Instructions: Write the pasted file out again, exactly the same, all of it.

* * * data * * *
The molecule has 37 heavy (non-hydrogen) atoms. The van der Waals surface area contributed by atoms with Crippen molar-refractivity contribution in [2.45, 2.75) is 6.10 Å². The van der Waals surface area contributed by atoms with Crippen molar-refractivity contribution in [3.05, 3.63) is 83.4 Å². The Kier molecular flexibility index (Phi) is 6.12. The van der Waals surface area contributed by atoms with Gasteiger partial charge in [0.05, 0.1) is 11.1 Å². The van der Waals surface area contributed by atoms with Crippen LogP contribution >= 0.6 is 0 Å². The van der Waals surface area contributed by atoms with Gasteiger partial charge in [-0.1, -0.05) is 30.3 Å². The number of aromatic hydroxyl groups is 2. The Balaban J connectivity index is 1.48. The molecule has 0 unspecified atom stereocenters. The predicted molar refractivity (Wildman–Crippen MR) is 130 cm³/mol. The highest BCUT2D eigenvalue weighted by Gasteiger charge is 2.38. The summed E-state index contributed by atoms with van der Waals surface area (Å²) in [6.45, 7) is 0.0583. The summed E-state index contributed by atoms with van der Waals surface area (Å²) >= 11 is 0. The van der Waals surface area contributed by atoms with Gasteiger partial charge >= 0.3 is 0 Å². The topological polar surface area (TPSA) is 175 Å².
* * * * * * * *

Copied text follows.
The molecule has 37 heavy (non-hydrogen) atoms. The van der Waals surface area contributed by atoms with Crippen molar-refractivity contribution in [2.45, 2.75) is 6.10 Å². The van der Waals surface area contributed by atoms with Crippen molar-refractivity contribution in [3.05, 3.63) is 83.4 Å². The Kier molecular flexibility index (Phi) is 6.12. The van der Waals surface area contributed by atoms with Gasteiger partial charge in [0.05, 0.1) is 11.1 Å². The van der Waals surface area contributed by atoms with Crippen LogP contribution >= 0.6 is 0 Å². The van der Waals surface area contributed by atoms with Gasteiger partial charge in [-0.1, -0.05) is 30.3 Å². The number of aromatic hydroxyl groups is 2. The Balaban J connectivity index is 1.48. The molecule has 0 unspecified atom stereocenters. The predicted molar refractivity (Wildman–Crippen MR) is 130 cm³/mol. The highest BCUT2D eigenvalue weighted by Gasteiger charge is 2.38. The summed E-state index contributed by atoms with van der Waals surface area (Å²) in [6.45, 7) is 0.0583. The summed E-state index contributed by atoms with van der Waals surface area (Å²) >= 11 is 0. The van der Waals surface area contributed by atoms with Gasteiger partial charge >= 0.3 is 0 Å². The topological polar surface area (TPSA) is 175 Å².